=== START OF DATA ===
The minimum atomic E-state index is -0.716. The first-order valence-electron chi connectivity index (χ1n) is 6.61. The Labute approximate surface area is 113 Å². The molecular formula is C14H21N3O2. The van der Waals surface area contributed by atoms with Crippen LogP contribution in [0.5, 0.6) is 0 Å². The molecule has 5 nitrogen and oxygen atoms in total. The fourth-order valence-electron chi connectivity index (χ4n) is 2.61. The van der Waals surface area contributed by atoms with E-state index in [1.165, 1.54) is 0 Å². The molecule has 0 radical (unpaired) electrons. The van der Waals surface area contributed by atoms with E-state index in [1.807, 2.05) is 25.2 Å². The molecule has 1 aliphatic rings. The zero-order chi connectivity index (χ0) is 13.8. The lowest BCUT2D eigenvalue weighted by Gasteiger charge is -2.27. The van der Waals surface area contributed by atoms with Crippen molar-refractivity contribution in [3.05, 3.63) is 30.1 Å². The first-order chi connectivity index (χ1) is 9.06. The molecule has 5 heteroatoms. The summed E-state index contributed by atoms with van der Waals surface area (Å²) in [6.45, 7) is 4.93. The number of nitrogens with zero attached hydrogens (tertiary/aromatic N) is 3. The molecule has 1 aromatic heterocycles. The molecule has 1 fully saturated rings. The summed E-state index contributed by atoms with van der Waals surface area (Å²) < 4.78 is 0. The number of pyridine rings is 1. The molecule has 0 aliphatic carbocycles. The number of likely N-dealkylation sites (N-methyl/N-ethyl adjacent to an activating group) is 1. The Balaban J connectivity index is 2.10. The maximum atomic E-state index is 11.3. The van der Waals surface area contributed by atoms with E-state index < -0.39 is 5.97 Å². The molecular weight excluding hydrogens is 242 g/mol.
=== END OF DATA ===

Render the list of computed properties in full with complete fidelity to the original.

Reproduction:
The minimum atomic E-state index is -0.716. The first-order valence-electron chi connectivity index (χ1n) is 6.61. The Labute approximate surface area is 113 Å². The molecular formula is C14H21N3O2. The van der Waals surface area contributed by atoms with Crippen LogP contribution in [0.5, 0.6) is 0 Å². The molecule has 5 nitrogen and oxygen atoms in total. The fourth-order valence-electron chi connectivity index (χ4n) is 2.61. The van der Waals surface area contributed by atoms with E-state index in [1.165, 1.54) is 0 Å². The molecule has 0 radical (unpaired) electrons. The van der Waals surface area contributed by atoms with E-state index in [1.807, 2.05) is 25.2 Å². The molecule has 1 aliphatic rings. The zero-order chi connectivity index (χ0) is 13.8. The lowest BCUT2D eigenvalue weighted by Gasteiger charge is -2.27. The van der Waals surface area contributed by atoms with Crippen molar-refractivity contribution in [3.05, 3.63) is 30.1 Å². The first-order chi connectivity index (χ1) is 9.06. The molecule has 5 heteroatoms. The summed E-state index contributed by atoms with van der Waals surface area (Å²) in [6.45, 7) is 4.93. The number of nitrogens with zero attached hydrogens (tertiary/aromatic N) is 3. The molecule has 1 aromatic heterocycles. The molecule has 1 fully saturated rings. The summed E-state index contributed by atoms with van der Waals surface area (Å²) < 4.78 is 0. The number of pyridine rings is 1. The molecule has 0 aliphatic carbocycles. The number of likely N-dealkylation sites (N-methyl/N-ethyl adjacent to an activating group) is 1. The Balaban J connectivity index is 2.10. The maximum atomic E-state index is 11.3. The van der Waals surface area contributed by atoms with E-state index < -0.39 is 5.97 Å². The molecular weight excluding hydrogens is 242 g/mol.